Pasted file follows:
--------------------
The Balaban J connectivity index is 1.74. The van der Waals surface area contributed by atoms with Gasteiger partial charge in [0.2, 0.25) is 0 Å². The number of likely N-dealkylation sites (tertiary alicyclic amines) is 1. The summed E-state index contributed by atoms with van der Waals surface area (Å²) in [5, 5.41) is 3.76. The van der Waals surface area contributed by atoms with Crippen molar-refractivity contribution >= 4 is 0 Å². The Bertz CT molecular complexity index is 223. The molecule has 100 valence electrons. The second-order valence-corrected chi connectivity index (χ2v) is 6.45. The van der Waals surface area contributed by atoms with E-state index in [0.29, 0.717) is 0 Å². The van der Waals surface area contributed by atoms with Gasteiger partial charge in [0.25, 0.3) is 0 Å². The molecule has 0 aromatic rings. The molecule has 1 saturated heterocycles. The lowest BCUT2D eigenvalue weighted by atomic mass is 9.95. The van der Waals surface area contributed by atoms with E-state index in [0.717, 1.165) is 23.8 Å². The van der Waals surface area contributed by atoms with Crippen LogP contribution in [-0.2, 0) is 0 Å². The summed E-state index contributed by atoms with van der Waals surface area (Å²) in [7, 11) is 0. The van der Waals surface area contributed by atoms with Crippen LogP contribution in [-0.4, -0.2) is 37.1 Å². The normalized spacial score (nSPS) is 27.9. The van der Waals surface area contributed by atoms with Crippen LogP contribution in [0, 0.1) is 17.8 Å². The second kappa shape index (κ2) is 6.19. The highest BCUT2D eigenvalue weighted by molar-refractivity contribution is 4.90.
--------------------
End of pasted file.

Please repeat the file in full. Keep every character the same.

The Balaban J connectivity index is 1.74. The van der Waals surface area contributed by atoms with Gasteiger partial charge in [0.2, 0.25) is 0 Å². The number of likely N-dealkylation sites (tertiary alicyclic amines) is 1. The summed E-state index contributed by atoms with van der Waals surface area (Å²) in [5, 5.41) is 3.76. The van der Waals surface area contributed by atoms with Crippen molar-refractivity contribution >= 4 is 0 Å². The Bertz CT molecular complexity index is 223. The molecule has 100 valence electrons. The second-order valence-corrected chi connectivity index (χ2v) is 6.45. The van der Waals surface area contributed by atoms with E-state index in [0.29, 0.717) is 0 Å². The van der Waals surface area contributed by atoms with Gasteiger partial charge in [0.25, 0.3) is 0 Å². The molecule has 0 aromatic rings. The molecule has 1 saturated heterocycles. The lowest BCUT2D eigenvalue weighted by atomic mass is 9.95. The van der Waals surface area contributed by atoms with E-state index in [0.717, 1.165) is 23.8 Å². The van der Waals surface area contributed by atoms with Crippen LogP contribution in [-0.2, 0) is 0 Å². The summed E-state index contributed by atoms with van der Waals surface area (Å²) in [7, 11) is 0. The van der Waals surface area contributed by atoms with Crippen LogP contribution in [-0.4, -0.2) is 37.1 Å². The normalized spacial score (nSPS) is 27.9. The van der Waals surface area contributed by atoms with Crippen LogP contribution in [0, 0.1) is 17.8 Å². The second kappa shape index (κ2) is 6.19. The highest BCUT2D eigenvalue weighted by molar-refractivity contribution is 4.90.